Chapter_4_-_Synchronization

Chapter_4_-_Synchronization - 4 Synchronization and...

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4 Process Synchronization 1 4 Synchronization and Interprocess Communication Further reading: Stallings Chapter 5 Silberschatz Chapter 6 Tanenbaum Chapter 2.3 Operating Systems
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4 Process Synchronization 2 Needs of Processes • Allocation of processor time • Allocation and sharing resources • Communication among processes • Synchronization of multiple processes Operating Systems
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4 Process Synchronization 3 How can processes/threads exchange information shared memory – need to establish a region of shared memory – usually resides in the address space of a process – shared memory systems system calls are only needed to setup the memory – Basic operations: read/write message passing – send messages between processes – requires system calls to the OS for every message – often easier to realize for networked process communication – send/receive Operating Systems
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Shared Memory • Uniprocessor architecture and SMPs – Common Address Space to Physical Memory by hardware – Operating must provide appropriate memory management to processes or threads – Threads share resources within a process – Processes can share memory on shared memory segments • Can establish also shared memory for loosely coupled systems – Provide special middleware NUMA Distributed System Architectures • Performance depends –S y s t em b u s – Network characteristics 4 Process Synchronization 4 P Q Middleware Middleware OS Communica tion Layer Physical Layer Read/Write Address OS Communica tion Layer Physical Layer Channel / Bus / Network Operating Systems
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4 Process Synchronization 5 Message Passing • No sharing of resources between processes needed • basic operations: send (destination, message): send a message receive (source,message): receive a message • Send/receive can be blocking non-blocking • Blocking send + blocking receive – tight coupling between processes • Non blocking send + blocking receive Operating Systems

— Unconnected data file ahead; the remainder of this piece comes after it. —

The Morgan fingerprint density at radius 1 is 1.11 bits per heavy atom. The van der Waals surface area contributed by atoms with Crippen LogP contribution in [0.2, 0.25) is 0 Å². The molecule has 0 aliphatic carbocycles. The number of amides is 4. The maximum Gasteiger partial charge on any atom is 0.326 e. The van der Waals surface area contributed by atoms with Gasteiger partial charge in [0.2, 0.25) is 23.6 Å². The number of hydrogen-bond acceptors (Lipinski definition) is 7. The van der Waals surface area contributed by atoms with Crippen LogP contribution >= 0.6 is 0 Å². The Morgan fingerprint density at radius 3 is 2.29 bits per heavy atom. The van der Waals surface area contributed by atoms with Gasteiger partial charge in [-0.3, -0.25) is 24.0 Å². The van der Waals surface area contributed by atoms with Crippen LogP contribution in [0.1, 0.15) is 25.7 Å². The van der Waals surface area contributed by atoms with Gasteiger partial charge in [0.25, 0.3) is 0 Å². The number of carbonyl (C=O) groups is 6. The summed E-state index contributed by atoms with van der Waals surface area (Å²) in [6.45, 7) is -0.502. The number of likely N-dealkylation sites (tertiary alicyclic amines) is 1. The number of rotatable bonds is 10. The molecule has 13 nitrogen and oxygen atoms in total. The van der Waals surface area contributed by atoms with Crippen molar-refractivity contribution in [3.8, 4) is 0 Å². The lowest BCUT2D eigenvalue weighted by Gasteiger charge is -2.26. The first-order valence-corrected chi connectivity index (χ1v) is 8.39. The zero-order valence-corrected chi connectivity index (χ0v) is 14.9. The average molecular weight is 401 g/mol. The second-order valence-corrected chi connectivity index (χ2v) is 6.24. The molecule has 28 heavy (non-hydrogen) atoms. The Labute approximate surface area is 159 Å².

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4 Process Synchronization 6 Direct communication Direct symmetric communication • Each process that wants to communicate must name the recipient: send (P, message) send a message to process P receive (Q, message) receive a message from process Q • Communication link established automatically • link associated exactly between two processes Direct asymmetric communication • Use instead send (P, message) send a message to process P receive (message) receive message from arbitrary process Operating Systems
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4 Process Synchronization 7 Indirect communication Problem of Direct Addressing – changing a process identifier may impact all other process definitions – limited modularity Indirect addressing uses mailbox or port concept – Mailbox: Shared by multiple receiver – Port: Receiver Specific, e.g. WebServer uses port 80 send (A, message) send a message to mailbox/port named A receive (A, message) receive a message from mailbox A – link is only established if both members share a mailbox Operating Systems
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4 Process Synchronization 8 One-to-One • private communication link between two processes Operating Systems
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4 Process Synchronization 9 Many-to-one • Client server interactions Operating Systems
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This note was uploaded on 01/15/2012 for the course CS 110 taught by Professor Boris during the Fall '11 term at HDM Stuttgart.

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Chapter_4_-_Synchronization - 4 Synchronization and...

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